A Study of History of Buddhism and its Contribution to Indian Culture


  • Walmik Kachru Sarwade Dean, faculty of Management Science
  • Babasaheb Ambedkar University Aurangabad Maharashtra,India


King Asoka (ca. 270-232 BCE) converted to Buddhism. He did not make it a state religion, but supported all ethical religions. He organised the spreading of Buddhism throughout India, but also beyond; most importantly to Shri Lanka. This occurred after the Third Council. According to another version (Skilton), the Second Council may have had two parts: initially in Vaisali, some 60 years after the Buddha, and 40 years after that, a meeting in Pataliputra, where Mahadeva maintained five theses on the Arhat. The actual split may have occurred at Pataliputra, not Vaisali over details of the Vinaya. In the non-Theravadin version of events, the Mahasangha followed the original vinaya and the Sthaviravada (the Elders) wanted changes. What exactly happened is unlikely to be ever revealed, but the first split in the Sangha was a fact.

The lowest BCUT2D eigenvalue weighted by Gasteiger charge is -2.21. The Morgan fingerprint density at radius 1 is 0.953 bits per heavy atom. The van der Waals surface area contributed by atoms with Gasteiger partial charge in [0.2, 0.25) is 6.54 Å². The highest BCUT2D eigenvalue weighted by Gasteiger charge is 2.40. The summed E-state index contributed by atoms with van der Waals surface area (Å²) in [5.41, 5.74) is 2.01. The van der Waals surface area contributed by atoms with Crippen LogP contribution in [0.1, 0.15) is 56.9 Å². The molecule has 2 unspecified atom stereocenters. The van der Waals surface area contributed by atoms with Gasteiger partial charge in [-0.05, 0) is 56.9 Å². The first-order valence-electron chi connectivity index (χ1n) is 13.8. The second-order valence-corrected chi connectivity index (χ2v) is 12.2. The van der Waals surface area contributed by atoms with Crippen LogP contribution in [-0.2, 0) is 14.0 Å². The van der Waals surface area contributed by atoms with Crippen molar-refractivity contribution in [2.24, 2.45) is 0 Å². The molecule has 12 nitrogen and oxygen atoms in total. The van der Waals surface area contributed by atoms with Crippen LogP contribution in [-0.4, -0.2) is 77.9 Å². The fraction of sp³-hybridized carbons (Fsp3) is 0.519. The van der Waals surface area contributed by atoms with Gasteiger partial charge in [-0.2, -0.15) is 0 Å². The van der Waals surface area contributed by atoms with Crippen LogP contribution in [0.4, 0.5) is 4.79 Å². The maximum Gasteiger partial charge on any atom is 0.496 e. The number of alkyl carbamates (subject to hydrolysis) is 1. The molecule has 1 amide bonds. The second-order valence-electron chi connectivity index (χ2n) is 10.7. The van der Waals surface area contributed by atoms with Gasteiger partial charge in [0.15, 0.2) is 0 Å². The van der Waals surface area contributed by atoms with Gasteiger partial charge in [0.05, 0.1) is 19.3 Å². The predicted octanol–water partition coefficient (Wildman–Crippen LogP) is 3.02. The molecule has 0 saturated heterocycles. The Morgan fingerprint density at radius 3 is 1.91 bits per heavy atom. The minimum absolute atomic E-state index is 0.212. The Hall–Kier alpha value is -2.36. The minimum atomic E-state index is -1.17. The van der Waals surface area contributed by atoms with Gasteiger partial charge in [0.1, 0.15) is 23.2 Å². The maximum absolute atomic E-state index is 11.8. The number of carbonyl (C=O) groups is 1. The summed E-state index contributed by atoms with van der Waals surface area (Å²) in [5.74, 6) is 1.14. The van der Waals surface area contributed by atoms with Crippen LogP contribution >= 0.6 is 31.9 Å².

For Hsuan Tsang’s travel narrative, see the translation by Samuel Beal, Si-Yu Ki: Buddhist Records of the Western World (London: Trubner& Co., 1884; reprint ed., Delhi: Oriental Books Re print Corporation).

Vasant Moon, compiler and ed., BabasahebAmbedkar, Writings and Speeches (Bombay: Government of Maharashtra, 1987), Vol.3, pp. 232-33.

S. R. Goyal, A History of Indian Buddhism (Meerut, 1987), p. 394.

Detlef Kantowsky, Buddhists in India Today: Descriptions, Pictures and Documents (Delhi: Manohar, 2003), p. 156.

Padmanabh S. Jaini, “The Disappearance of Buddhism and the Survival of Jainism: A Study in Contrast”, in Studies in History of Buddhism, ed. A. K. Narain (Delhi: B. R. Publishing Co., 1980), pp. 181-91.




How to Cite

Sarwade, W. K. ., & Ambedkar, B. . (2023). A Study of History of Buddhism and its Contribution to Indian Culture. Journal of International Buddhist Studies, 6(1). Retrieved from https://so09.tci-thaijo.org/index.php/jibs/article/view/2386